The policies, procedures, and considerations for observing ELI classes, both online and on-campus, are listed below.
- Contact ELI Director Priscilla Faucette (faucette@) for recommendations and to receive permission to approach a teacher.
- If you are observing a class for research purposes, you will also need to submit a proposal and follow the policies and procedures for conducting research in the ELI. Please see the ELI research guidelines.
- Once approved, you may contact the teacher directly to ask permission to observe their class, explaining your purpose for observing. It’s the instructor’s right to decide whether or not you can visit their class.
- Before the observation, check with the teacher to see if they would like to meet with you in advance and if they are willing to meet with you after. Being informed about the class in advance could help you to make more sense of what goes on in the classroom.
- Other things to double-check with the teacher prior to the observation are:
- when to observe. Ask for a time in the semester that is convenient for the teacher.
- where you should sit in the classroom.
- whether they will introduce you to the students or you should briefly introduce yourself.
- whether or not it’s all right to move around from group to group during group-work activities.
- whether or not you are going to participate in activities or just observe. Generally speaking, it’s preferable not to participate while doing an observation.
During the observation
- Arrive before the class starts (not at the moment the class begins) and wait outside until the teacher arrives and directs you where to sit. Stay throughout the entire class period.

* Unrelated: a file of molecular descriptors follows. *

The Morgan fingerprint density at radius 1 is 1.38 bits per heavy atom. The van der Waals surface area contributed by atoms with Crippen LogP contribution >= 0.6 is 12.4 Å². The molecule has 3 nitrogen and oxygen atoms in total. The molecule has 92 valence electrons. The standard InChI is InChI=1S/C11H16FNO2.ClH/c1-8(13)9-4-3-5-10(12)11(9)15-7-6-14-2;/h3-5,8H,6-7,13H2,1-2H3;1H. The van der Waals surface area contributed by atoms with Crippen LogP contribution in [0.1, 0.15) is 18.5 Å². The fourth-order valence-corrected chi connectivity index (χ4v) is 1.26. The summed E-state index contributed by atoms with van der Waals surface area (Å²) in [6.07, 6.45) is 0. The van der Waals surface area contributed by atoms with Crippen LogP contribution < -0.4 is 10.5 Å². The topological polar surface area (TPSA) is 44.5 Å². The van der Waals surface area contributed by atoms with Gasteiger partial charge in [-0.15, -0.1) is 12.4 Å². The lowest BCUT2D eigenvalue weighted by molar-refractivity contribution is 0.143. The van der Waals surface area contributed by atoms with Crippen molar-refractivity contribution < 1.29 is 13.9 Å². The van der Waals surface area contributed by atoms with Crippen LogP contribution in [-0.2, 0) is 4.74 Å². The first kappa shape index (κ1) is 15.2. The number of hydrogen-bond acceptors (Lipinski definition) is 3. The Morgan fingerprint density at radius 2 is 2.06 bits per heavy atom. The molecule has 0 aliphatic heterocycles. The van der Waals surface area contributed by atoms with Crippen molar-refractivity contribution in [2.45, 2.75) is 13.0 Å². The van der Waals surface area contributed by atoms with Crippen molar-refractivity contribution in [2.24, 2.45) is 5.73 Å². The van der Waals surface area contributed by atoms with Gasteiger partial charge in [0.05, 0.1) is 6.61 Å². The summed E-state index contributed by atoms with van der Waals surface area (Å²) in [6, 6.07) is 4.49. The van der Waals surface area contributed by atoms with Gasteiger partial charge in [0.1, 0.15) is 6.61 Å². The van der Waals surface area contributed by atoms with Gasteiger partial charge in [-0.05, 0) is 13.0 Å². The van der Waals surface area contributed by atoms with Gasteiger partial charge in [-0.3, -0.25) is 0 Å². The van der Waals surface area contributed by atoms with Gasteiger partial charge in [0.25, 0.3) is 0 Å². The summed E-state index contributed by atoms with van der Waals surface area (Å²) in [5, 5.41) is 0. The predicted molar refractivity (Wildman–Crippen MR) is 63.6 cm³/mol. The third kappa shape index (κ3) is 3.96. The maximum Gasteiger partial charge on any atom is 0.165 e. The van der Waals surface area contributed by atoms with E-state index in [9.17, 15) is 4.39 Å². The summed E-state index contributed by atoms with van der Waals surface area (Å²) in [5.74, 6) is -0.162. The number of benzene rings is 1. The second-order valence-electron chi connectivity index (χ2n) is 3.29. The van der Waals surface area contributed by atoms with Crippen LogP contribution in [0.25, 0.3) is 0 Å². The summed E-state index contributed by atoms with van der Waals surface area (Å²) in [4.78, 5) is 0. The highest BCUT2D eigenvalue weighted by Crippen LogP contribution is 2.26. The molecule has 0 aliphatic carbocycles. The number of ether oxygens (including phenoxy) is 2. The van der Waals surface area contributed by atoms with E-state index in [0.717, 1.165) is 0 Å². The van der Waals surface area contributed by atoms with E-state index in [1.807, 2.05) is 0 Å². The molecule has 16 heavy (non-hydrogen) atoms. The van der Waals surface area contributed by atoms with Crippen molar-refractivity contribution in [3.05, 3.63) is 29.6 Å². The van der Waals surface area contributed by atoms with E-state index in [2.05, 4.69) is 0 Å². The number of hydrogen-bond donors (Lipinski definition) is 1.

- No matter how cooperative the observer may be, observations are an imposition on the teacher and the students. Keep in mind that the observation should be a positive experience for both the observer and the instructor and students.
- It is the teacher’s class, not yours. This seems obvious, but sometimes it’s easy to form impressions, without even realizing it, that may not fit with the context or the teacher’s goals.
- Don’t do things that disrupt the flow of the class or draw attention to yourself. Be as discreet as possible.
- If the teacher is comfortable with having you move from group to group during group-work activities, it’s better to eavesdrop inconspicuously than to join the group.
- When the class has ended, thank the teacher (and, if possible, the students) for allowing you to observe them.
- If the teacher agrees to meet with you for a debriefing, it’s a good chance for you to ask any clarifying questions you might have and to learn from the experience.
- Debriefing should be done as soon as is feasible after the class session, while the events are still fresh in mind but at the teacher’s convenience.
- In a non-evaluative way, you may ask questions to clarify some things that happened in the class. For example: “I’m very interested in learning more about XXXX. Could you explain why you set up the XXXX activity the way you did?” perhaps followed by “How do you think it went?”
- If you are a novice instructor observing someone with a great deal of teaching experience, it’s even more important to approach the debriefing from the perspective of finding out why the instructor made the choices they did, which can provide you with a number of insights to inform your own teaching.
And After All is Done
- If you write a report or paper that is informed by the observation, it is considered common courtesy to offer the instructor a copy.
- A short message thanking the instructor for allowing you to observe is a thoughtful gesture.
If you’d like to observe the course for more than one time period (e.g., once during Week 6 and once during Week 12 of the semester), you’ll need to sign up and go through the process again.
IMPORTANT: Any materials, lesson plans, assignments, etc. found on the course website are the property of the ELI. Therefore, they are not to be altered or distributed or used for purposes other than those of the ELI course.
If you have any questions about any of these policies, please contact the ELI Director, Priscilla Faucette (faucette@).